Talk about how automation will change the way projects of all sizes and types can be approached has been a big topic of discussion in the commercial drone space over the past year, and that topic was front and center at the Commercial UAV Expo. Multiple sessions were devoted to exploring how and why automation is the key to a more profitable and reliable commercial operation, and numerous products that are designed to help organizations create those efficiencies were on display at the event.
Based in Missoula, Montana, Skyfish has introduced the company’s computing platform for commercial drones which fully automates crucial infrastructure inspection and measurement tasks for the first time. The product allows drone service providers working in the communication infrastructure and energy inspections space to achieve unrivaled performance and accuracy.
We had the opportunity to sit down one-on-one with Dr. Orest Pilskalns, Founder and CEO of Skyfish. He took the time to explain how he and his team arrived at the current state of their technology.
“We founded Skyfish in 2014 based on our conviction that openness and automation are the key to accuracy and profitability,” Orest told Commercial UAV News. “We analyzed commercially available drones and thought that there was an opportunity to create a platform that would provide improved control over hardware, software, sensors, and onboard computing power. We knew this would enable end-users to have the ultimate flexibility and real-time customization that was missing in the industry at the time.”
Skyfish autonomous systems can navigate almost any location including radio-denied areas that exist close to cellular towers, high-voltage power lines, and many other industrial environments. Users can quickly install and integrate the small-form, on-board computer with existing robotic, optical, thermal, navigational, radar and LiDAR devices and systems, then generate sophisticated flight plans with very little training. The result is an easily deployable system that produces hyper-accurate 3D models and ortho-mosaics that can be utilized immediately to measure and monitor infrastructure or inventory more accurately and more frequently than ever before.
“With increased regulation regarding communications at all times, we identified a need for a UAV that could function safely, even if it lost communications with its base for a second or two,” Orest explained. “Most communication interruptions around antennas or areas with a lot of interference occur for short periods of time, and we have developed the technology to allow the mission to continue while communications are restored.”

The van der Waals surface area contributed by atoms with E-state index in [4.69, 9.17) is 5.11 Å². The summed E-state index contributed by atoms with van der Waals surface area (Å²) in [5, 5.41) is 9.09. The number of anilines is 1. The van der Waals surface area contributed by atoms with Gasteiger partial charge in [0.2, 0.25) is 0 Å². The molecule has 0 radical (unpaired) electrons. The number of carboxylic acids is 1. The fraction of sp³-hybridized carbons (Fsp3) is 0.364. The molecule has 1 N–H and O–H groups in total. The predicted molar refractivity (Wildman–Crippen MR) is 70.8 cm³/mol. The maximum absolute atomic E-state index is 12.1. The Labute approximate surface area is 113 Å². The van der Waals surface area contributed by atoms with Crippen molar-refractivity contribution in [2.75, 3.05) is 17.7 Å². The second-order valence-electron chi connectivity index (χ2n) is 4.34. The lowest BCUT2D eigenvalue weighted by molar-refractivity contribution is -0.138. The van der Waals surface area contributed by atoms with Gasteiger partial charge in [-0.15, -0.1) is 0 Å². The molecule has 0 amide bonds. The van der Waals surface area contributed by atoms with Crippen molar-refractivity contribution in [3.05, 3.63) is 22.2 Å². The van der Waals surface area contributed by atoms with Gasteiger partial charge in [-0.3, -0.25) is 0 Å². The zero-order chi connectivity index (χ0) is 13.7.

Skyfish supports DJI and PixHawk flight controllers and other popular drone architectures, as well as 3D modeling software from companies such as Bentley Systems, Pix4d, ESRI and Autodesk. Skyfish also provides a smarter platform so anyone can fly, inspect, and model complex infrastructure with an easy-to-use interface. The platform pre-processes the collected infrastructure data and metadata to help create impeccable 3D models.
The Skyfish Platform is now available to selected, early adopter customers, the Skyfish platform comprises:
- SkyNode: The application-specific, onboard microcomputer controls the Skyfish system (and any Pixhawk 2.1 or DJI A3-based airframe.)
- SkyControl: Industry-leading flight planning software facilitates the creation and execution of complex flight plans in just a few clicks.
- SkyFish Smart Gimbal: Delivers unique precision angle measurement with encoded motors to capture deep, highly accurate metadata for 2D mapping and 3D modeling.
“What we’re trying to accomplish with Skynode and the other products in our catalog is to facilitate the delivery of a final product to the end-user that would be useful immediately, without the need for manual, time-consuming tasks,” Orest said. “The expert requiring the information receives a detailed 3D model ready to be inspected.”
The level of automation during the mission is a welcome addition to the current state of technology at the cell tower and powerline inspection industry. It will undoubtedly help change expectations around how this type of work can and should be approached.